We had to abandon our plans to cycle up the Tourmalet to watch yesterday’s Queen stage on account of the thunderstorms. Instead, we settled for watching it from the foot of the Tourmalet. We arrived early to secure a parking place beside the road and tried to set up our portable TV. The signal was too weak, ditto for our portable WiFi. Undaunted, we left the safe confines of the car and braved the elements to find a bar, appropriately named Le Refuge, which had a large flat screen TV.
Not long after Sammy Sanchez had regained the peloton, following his fall at around 24km from the start, the thunder and lightning started again. This time it struck the local relay station taking out all the digital transmissions. Time to invoke, Plan D. We returned to the car, turned on the radio and watched the action on my beloved’s mobile while awaiting the arrival of the peloton.
Finally, it was starting to dry out, although the fog was still swirling around the final ascent. The road was lined with spectators of every age and nationality. The sense of anticipation in the air was palpable. The children, having consumed all the edible freebies dispensed by the caravan, were practising their encouragements with the inflatable batons. After a veritable procession of cars and bikes the all important cavalcade hove into view with the lead group just behind. Sky were leading the charge up the Tourmalet, closely followed by Carlos Sastre, on his tod.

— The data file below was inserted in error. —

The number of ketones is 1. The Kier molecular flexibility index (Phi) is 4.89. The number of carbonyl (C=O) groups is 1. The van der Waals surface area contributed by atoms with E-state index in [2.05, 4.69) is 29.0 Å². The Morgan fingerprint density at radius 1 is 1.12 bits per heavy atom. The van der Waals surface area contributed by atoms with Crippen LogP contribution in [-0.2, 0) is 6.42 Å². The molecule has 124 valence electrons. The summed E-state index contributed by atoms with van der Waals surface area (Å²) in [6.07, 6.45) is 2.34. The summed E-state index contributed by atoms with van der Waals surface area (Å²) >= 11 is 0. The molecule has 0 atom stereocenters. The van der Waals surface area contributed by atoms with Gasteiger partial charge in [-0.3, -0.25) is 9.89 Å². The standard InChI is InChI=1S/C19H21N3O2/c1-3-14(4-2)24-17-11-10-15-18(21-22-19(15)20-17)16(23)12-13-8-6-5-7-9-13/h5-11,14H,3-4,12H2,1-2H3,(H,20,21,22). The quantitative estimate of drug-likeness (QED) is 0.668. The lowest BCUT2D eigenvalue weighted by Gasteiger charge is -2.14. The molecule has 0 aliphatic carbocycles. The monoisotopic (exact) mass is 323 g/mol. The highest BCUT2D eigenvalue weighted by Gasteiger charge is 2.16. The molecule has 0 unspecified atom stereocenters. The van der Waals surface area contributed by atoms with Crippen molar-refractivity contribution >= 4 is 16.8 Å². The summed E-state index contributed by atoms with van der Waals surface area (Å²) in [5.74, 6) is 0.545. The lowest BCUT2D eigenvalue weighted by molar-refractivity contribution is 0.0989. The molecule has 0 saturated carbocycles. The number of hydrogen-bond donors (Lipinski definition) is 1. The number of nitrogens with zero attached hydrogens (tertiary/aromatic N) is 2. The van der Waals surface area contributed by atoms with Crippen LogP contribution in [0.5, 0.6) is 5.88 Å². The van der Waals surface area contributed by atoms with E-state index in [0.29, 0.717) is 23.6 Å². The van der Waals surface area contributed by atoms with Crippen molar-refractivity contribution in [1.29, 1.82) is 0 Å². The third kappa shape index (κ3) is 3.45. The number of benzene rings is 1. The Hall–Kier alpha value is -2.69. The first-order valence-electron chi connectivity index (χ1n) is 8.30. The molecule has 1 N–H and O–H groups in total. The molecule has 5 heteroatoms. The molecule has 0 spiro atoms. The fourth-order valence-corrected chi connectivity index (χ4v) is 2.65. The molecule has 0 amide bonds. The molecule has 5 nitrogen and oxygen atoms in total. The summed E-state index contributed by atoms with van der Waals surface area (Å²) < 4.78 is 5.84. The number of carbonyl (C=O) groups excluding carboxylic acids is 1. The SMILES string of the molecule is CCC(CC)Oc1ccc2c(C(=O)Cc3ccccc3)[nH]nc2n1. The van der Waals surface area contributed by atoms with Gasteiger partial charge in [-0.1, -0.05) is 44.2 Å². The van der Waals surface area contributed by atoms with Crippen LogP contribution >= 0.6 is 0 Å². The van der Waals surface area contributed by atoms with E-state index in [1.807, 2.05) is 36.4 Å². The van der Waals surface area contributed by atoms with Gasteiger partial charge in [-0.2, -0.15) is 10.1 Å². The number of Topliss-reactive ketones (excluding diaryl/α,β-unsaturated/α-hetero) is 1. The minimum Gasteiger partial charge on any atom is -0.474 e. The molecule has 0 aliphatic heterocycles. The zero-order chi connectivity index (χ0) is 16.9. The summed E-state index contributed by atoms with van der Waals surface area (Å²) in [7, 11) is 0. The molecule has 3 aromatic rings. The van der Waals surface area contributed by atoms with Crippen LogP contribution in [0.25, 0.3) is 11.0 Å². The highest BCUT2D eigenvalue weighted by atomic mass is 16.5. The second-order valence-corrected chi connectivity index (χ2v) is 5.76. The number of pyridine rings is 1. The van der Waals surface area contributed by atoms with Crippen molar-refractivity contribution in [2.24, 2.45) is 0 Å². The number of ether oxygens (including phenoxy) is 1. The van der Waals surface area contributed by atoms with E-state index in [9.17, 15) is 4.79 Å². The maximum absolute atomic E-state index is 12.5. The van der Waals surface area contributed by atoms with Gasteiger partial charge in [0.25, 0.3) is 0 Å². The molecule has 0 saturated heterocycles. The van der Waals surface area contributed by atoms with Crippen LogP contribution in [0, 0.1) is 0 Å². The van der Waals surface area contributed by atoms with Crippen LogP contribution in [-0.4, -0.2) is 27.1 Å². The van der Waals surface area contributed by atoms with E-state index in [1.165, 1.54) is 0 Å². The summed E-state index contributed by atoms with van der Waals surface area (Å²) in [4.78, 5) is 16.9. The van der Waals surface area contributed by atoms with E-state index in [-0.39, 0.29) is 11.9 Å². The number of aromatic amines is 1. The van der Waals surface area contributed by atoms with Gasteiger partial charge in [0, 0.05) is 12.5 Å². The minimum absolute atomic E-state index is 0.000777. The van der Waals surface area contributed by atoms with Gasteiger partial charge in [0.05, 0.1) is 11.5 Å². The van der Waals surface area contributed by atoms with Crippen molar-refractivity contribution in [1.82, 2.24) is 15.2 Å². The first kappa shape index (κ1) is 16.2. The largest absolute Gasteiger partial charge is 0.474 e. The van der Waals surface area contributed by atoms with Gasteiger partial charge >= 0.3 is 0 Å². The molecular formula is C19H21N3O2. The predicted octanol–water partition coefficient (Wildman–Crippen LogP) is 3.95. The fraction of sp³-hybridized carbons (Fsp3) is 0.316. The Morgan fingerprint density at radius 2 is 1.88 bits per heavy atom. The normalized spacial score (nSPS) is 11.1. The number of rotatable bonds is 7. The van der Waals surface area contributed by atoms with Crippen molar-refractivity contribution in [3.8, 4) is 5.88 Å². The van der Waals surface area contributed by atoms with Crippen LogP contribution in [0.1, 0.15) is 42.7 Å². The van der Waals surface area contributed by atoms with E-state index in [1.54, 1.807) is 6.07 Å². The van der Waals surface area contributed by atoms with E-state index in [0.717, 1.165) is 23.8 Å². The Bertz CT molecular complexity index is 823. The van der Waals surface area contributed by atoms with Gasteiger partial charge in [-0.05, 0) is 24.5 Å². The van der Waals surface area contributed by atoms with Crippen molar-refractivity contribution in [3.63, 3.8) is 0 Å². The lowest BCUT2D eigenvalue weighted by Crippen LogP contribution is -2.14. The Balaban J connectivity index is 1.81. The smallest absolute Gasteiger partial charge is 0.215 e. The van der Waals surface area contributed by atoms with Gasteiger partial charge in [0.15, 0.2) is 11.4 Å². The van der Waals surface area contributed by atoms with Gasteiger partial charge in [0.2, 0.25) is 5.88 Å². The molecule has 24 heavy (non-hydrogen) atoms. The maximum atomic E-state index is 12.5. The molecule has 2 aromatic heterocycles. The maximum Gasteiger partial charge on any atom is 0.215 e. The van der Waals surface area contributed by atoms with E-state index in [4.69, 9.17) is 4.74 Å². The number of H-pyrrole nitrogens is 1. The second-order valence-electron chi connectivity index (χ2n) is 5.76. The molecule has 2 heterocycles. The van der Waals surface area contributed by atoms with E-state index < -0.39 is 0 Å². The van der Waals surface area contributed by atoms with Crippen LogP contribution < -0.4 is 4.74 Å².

The peloton was over 3 minutes back where Contador and Schleck were eyeballing one another. Andy had promised to attack today, recognising that his options were running out like the sands of time. Attack he did, 10km from the summit: not once, not twice, but three times. He couldn’t shake Bert who, to demonstrate his strength, also launched an attack. Game over. They rode to the finish and, having overhauled those in the break, Bert graciously allowed Andy to take the stage. The war was over.